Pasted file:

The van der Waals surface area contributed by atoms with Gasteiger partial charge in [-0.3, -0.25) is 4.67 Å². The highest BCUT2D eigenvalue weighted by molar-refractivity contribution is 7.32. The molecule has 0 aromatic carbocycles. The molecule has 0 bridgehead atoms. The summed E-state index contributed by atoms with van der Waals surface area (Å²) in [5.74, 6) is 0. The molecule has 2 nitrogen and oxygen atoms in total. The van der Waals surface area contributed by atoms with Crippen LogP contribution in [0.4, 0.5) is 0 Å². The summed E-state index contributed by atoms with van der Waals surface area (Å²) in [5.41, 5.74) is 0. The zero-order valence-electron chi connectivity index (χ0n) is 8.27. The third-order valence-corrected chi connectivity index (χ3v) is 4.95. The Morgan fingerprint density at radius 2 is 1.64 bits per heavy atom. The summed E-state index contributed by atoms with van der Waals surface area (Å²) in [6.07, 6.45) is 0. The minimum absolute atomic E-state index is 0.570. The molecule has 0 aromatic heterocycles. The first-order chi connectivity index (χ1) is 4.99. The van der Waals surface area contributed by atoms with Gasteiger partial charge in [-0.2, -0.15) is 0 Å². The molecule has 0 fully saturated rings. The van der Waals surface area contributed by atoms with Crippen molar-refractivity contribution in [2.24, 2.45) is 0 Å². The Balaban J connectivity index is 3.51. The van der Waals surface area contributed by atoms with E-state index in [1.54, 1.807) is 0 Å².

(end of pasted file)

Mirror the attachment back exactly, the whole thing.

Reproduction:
The van der Waals surface area contributed by atoms with Gasteiger partial charge in [-0.3, -0.25) is 4.67 Å². The highest BCUT2D eigenvalue weighted by molar-refractivity contribution is 7.32. The molecule has 0 aromatic carbocycles. The molecule has 0 bridgehead atoms. The summed E-state index contributed by atoms with van der Waals surface area (Å²) in [5.74, 6) is 0. The molecule has 2 nitrogen and oxygen atoms in total. The van der Waals surface area contributed by atoms with Crippen LogP contribution in [0.4, 0.5) is 0 Å². The summed E-state index contributed by atoms with van der Waals surface area (Å²) in [5.41, 5.74) is 0. The zero-order valence-electron chi connectivity index (χ0n) is 8.27. The third-order valence-corrected chi connectivity index (χ3v) is 4.95. The Morgan fingerprint density at radius 2 is 1.64 bits per heavy atom. The summed E-state index contributed by atoms with van der Waals surface area (Å²) in [6.07, 6.45) is 0. The minimum absolute atomic E-state index is 0.570. The molecule has 0 aromatic heterocycles. The first-order chi connectivity index (χ1) is 4.99. The van der Waals surface area contributed by atoms with Gasteiger partial charge in [-0.2, -0.15) is 0 Å². The molecule has 0 fully saturated rings. The van der Waals surface area contributed by atoms with Crippen molar-refractivity contribution in [2.24, 2.45) is 0 Å². The Balaban J connectivity index is 3.51. The van der Waals surface area contributed by atoms with E-state index in [1.54, 1.807) is 0 Å².